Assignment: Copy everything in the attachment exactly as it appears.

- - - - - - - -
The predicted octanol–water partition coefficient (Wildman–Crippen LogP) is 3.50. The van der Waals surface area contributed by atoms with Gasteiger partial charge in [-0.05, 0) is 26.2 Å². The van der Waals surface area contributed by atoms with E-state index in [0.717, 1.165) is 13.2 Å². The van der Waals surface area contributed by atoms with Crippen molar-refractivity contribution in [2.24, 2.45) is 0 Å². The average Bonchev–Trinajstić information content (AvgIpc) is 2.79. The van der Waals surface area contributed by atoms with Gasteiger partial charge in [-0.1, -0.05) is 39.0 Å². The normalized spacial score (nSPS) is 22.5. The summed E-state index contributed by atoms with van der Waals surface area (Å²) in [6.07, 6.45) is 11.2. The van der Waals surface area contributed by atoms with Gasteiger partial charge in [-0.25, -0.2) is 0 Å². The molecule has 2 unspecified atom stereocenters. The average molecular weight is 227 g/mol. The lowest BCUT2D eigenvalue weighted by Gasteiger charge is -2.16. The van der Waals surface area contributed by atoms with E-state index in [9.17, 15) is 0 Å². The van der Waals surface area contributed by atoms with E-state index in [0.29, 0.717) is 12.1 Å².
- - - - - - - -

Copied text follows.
The predicted octanol–water partition coefficient (Wildman–Crippen LogP) is 3.50. The van der Waals surface area contributed by atoms with Gasteiger partial charge in [-0.05, 0) is 26.2 Å². The van der Waals surface area contributed by atoms with E-state index in [0.717, 1.165) is 13.2 Å². The van der Waals surface area contributed by atoms with Crippen molar-refractivity contribution in [2.24, 2.45) is 0 Å². The average Bonchev–Trinajstić information content (AvgIpc) is 2.79. The van der Waals surface area contributed by atoms with Gasteiger partial charge in [-0.1, -0.05) is 39.0 Å². The normalized spacial score (nSPS) is 22.5. The summed E-state index contributed by atoms with van der Waals surface area (Å²) in [6.07, 6.45) is 11.2. The van der Waals surface area contributed by atoms with Gasteiger partial charge in [-0.25, -0.2) is 0 Å². The molecule has 2 unspecified atom stereocenters. The average molecular weight is 227 g/mol. The lowest BCUT2D eigenvalue weighted by Gasteiger charge is -2.16. The van der Waals surface area contributed by atoms with E-state index in [9.17, 15) is 0 Å². The van der Waals surface area contributed by atoms with E-state index in [0.29, 0.717) is 12.1 Å².